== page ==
“Quantum & Woody,” as a whole, is the sort of reboot that I’ve found myself enjoying despite my initial reservations. I don’t think I was the only one who was worried about a book that was so strongly identified with its original creators (Christopher J. Priest and M.D. Bright) that a new version would potentially come up short, at best. But with James Asmus and current artist Ming Doyle, “Quantum & Woody” #7 is another addition to a strong of strong installments, as these creators find their own brand of humor while not losing sight of what made the original so popular.
Asmus’ current storyline, with Quantum sent in to try and stop a white supremacist splinter group while Woody discovers that Quantum’s been set up to die, has just the right mixture of silliness and drama. Too much in either direction and I don’t think this title would work that well. Nothing but madcap exploits gets tiresome (something quite a few “Deadpool” writers over the years have failed to understand), but too serious and it’s just another average superhero comic.
With “Quantum & Woody” #7, Asmus keeps the two halves in perfect balance. On one page Woody’s pleading for his life; on the next in a moment that feels straight out of a lost Looney Toons short, he’s convinced the bad guys that first he needs to be baptized. And likewise, one moment Quantum’s being attacked by the separatists, the next minute he’s discovered that he’s also their idol and experiencing tears of joy. (Admittedly, they hadn’t figured out that he’s African-American under the mask.) With Quantum and Woody themselves being the serious and the silly halves of the partnership, it makes sense that their comic would also have those two different halves of tone connected together in it script.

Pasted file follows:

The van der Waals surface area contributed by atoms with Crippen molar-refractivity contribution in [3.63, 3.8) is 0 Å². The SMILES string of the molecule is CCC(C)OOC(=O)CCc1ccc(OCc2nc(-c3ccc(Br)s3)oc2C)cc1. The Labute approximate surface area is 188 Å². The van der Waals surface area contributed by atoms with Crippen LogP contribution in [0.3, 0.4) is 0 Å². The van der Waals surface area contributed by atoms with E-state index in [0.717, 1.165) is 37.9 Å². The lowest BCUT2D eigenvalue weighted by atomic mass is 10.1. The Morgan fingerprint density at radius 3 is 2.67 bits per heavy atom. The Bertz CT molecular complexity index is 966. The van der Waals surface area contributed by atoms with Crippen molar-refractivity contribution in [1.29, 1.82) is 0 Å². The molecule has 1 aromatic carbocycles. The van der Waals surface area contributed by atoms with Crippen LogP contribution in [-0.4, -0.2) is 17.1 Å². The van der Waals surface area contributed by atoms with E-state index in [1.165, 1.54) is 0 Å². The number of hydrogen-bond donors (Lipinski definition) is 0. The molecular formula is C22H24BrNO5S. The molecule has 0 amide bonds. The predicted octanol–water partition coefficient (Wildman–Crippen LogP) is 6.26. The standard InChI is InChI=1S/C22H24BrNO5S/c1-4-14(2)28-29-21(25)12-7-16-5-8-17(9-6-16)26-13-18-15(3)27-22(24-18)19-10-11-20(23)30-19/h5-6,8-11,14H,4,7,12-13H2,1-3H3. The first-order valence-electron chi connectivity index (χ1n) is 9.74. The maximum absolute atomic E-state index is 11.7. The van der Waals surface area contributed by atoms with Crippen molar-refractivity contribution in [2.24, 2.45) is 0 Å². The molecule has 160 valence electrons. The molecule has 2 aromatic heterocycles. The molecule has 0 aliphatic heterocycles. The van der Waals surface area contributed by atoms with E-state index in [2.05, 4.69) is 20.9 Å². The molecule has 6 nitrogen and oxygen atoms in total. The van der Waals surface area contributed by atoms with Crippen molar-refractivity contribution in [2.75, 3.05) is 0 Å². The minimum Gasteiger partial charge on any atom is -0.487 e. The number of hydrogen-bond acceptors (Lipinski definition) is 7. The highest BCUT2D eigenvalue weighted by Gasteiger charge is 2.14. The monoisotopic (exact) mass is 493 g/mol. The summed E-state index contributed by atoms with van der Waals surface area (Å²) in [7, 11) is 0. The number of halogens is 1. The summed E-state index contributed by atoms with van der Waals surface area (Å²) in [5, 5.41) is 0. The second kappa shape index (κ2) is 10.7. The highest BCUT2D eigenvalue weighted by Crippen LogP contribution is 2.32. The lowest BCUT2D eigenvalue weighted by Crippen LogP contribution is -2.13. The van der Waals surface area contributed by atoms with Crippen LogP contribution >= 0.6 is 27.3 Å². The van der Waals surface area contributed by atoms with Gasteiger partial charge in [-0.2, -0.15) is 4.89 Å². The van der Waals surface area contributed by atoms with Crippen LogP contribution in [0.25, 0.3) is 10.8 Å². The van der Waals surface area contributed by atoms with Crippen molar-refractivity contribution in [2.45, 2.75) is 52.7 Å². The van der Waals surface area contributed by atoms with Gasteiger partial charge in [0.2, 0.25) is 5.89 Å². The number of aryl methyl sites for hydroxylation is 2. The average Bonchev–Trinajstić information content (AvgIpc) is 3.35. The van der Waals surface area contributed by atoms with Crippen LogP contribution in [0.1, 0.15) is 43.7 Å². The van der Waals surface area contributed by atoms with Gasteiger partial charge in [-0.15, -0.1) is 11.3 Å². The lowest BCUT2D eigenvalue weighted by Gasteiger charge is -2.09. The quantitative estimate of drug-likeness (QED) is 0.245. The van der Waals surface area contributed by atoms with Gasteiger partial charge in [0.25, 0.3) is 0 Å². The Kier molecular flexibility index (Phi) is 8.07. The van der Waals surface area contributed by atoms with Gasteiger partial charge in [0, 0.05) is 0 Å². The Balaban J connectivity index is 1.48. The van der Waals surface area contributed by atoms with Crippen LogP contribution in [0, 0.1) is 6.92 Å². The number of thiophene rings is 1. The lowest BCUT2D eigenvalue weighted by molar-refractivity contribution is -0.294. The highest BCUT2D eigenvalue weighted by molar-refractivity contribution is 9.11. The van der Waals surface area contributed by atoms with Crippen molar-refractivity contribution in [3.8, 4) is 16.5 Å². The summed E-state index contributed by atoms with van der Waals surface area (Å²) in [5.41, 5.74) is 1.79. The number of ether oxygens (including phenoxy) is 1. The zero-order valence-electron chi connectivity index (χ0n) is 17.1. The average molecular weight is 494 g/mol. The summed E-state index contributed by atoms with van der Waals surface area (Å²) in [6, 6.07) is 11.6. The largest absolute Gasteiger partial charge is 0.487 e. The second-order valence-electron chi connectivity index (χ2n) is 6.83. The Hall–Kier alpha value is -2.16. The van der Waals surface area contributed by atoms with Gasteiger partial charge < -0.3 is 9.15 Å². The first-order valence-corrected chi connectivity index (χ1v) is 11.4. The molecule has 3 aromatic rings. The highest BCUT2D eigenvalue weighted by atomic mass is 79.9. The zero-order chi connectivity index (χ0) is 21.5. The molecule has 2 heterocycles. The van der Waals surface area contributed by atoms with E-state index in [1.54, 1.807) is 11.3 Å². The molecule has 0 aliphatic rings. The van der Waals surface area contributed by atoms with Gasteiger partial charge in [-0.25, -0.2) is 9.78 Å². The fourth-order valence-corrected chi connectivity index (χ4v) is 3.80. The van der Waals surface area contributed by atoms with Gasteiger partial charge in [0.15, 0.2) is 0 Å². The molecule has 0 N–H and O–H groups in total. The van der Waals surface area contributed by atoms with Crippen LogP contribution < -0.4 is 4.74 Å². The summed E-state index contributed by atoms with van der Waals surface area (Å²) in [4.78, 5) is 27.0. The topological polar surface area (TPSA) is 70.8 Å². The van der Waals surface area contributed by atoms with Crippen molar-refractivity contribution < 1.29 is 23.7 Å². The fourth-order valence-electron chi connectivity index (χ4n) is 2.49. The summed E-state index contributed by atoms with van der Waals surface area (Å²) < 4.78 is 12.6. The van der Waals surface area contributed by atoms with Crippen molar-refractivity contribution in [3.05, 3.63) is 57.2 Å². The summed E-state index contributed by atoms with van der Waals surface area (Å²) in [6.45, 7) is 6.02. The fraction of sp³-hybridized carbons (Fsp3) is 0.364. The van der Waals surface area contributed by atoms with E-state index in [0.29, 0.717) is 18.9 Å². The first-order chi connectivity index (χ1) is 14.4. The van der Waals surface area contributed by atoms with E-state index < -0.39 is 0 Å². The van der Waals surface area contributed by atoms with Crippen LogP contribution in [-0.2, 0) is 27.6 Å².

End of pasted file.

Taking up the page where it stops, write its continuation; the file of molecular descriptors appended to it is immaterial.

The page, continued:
Doyle’s art is good here, although I must admit that I think the previous two issues looked a little better. There are still some great scenes drawn here with Doyle’s slightly oily, textured looking art; the baptism scene, for example, works because of Magnum’s beatific expression. Likewise, the previously mentioned scene where Quantum starts crying is pretty much gold, with that mixture of shock, relief, and pure happiness. On the other hand, Buck comes across a little more sketchy than we saw in the past two issues, and near the end of the issue Quantum’s has a few pages (like when he makes the force field to show Buck) where his head looks a little misshapen. Still, on the whole, I’m glad that we’re getting more Doyle artwork.
“Quantum & Woody” #7 is another fun comic that juggles both its main story as well as subplots, and hasn’t forgotten about additions to the comic like 69 or Johnny. It’s a silly and enjoyable comic, and it’s working quite well as its own creation, not just in comparison to the original. I’m definitely back for more next month.